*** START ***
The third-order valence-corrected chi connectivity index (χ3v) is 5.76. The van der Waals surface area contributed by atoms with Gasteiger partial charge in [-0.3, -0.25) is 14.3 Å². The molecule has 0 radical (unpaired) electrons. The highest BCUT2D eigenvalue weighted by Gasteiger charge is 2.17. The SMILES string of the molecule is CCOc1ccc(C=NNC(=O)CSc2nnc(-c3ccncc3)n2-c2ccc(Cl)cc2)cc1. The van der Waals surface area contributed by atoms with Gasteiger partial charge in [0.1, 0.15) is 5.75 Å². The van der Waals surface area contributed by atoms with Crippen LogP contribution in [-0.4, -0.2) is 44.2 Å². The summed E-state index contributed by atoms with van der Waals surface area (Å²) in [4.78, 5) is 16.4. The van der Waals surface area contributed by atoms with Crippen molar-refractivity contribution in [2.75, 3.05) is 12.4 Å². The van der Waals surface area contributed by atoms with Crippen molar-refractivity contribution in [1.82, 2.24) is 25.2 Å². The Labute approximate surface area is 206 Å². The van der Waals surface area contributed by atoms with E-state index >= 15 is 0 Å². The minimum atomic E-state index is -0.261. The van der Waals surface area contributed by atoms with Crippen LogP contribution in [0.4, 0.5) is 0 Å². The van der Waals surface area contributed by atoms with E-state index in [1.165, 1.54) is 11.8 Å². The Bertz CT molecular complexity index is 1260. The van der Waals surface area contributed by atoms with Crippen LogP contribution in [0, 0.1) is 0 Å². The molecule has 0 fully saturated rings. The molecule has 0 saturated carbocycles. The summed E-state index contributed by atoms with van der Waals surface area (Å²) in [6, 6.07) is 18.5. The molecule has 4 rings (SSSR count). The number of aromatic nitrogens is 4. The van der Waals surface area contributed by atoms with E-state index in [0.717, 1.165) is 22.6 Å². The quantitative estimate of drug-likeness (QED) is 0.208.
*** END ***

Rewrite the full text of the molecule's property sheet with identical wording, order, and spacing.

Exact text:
The third-order valence-corrected chi connectivity index (χ3v) is 5.76. The van der Waals surface area contributed by atoms with Gasteiger partial charge in [-0.3, -0.25) is 14.3 Å². The molecule has 0 radical (unpaired) electrons. The highest BCUT2D eigenvalue weighted by Gasteiger charge is 2.17. The SMILES string of the molecule is CCOc1ccc(C=NNC(=O)CSc2nnc(-c3ccncc3)n2-c2ccc(Cl)cc2)cc1. The van der Waals surface area contributed by atoms with Gasteiger partial charge in [0.1, 0.15) is 5.75 Å². The van der Waals surface area contributed by atoms with Crippen LogP contribution in [-0.4, -0.2) is 44.2 Å². The summed E-state index contributed by atoms with van der Waals surface area (Å²) in [4.78, 5) is 16.4. The van der Waals surface area contributed by atoms with Crippen molar-refractivity contribution in [2.75, 3.05) is 12.4 Å². The van der Waals surface area contributed by atoms with Crippen molar-refractivity contribution in [1.82, 2.24) is 25.2 Å². The Labute approximate surface area is 206 Å². The van der Waals surface area contributed by atoms with E-state index >= 15 is 0 Å². The minimum atomic E-state index is -0.261. The van der Waals surface area contributed by atoms with Crippen LogP contribution in [0.4, 0.5) is 0 Å². The van der Waals surface area contributed by atoms with E-state index in [1.165, 1.54) is 11.8 Å². The Bertz CT molecular complexity index is 1260. The van der Waals surface area contributed by atoms with Crippen LogP contribution in [0, 0.1) is 0 Å². The molecule has 0 fully saturated rings. The molecule has 0 saturated carbocycles. The summed E-state index contributed by atoms with van der Waals surface area (Å²) in [6, 6.07) is 18.5. The molecule has 4 rings (SSSR count). The number of aromatic nitrogens is 4. The van der Waals surface area contributed by atoms with E-state index in [0.717, 1.165) is 22.6 Å². The quantitative estimate of drug-likeness (QED) is 0.208.